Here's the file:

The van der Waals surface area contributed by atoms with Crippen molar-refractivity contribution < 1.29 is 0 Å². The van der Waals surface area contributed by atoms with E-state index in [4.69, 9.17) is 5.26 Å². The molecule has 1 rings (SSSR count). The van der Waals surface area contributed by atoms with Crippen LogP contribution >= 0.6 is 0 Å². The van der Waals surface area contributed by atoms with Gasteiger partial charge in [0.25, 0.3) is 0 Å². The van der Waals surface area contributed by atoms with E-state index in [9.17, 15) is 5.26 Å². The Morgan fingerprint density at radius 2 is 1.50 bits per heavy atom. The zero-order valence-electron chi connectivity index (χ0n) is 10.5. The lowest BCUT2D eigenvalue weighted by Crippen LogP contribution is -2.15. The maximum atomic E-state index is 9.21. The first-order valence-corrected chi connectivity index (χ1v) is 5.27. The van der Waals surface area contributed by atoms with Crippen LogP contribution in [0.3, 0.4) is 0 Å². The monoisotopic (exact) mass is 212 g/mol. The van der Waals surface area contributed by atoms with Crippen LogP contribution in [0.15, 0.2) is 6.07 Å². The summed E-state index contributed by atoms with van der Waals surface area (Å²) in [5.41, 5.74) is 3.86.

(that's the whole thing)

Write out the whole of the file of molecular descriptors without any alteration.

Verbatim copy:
The van der Waals surface area contributed by atoms with Crippen molar-refractivity contribution < 1.29 is 0 Å². The van der Waals surface area contributed by atoms with E-state index in [4.69, 9.17) is 5.26 Å². The molecule has 1 rings (SSSR count). The van der Waals surface area contributed by atoms with Crippen LogP contribution >= 0.6 is 0 Å². The van der Waals surface area contributed by atoms with Gasteiger partial charge in [0.25, 0.3) is 0 Å². The van der Waals surface area contributed by atoms with E-state index in [9.17, 15) is 5.26 Å². The Morgan fingerprint density at radius 2 is 1.50 bits per heavy atom. The zero-order valence-electron chi connectivity index (χ0n) is 10.5. The lowest BCUT2D eigenvalue weighted by Crippen LogP contribution is -2.15. The maximum atomic E-state index is 9.21. The first-order valence-corrected chi connectivity index (χ1v) is 5.27. The van der Waals surface area contributed by atoms with Crippen LogP contribution in [0.3, 0.4) is 0 Å². The monoisotopic (exact) mass is 212 g/mol. The van der Waals surface area contributed by atoms with Crippen LogP contribution in [0.15, 0.2) is 6.07 Å². The summed E-state index contributed by atoms with van der Waals surface area (Å²) in [5.41, 5.74) is 3.86.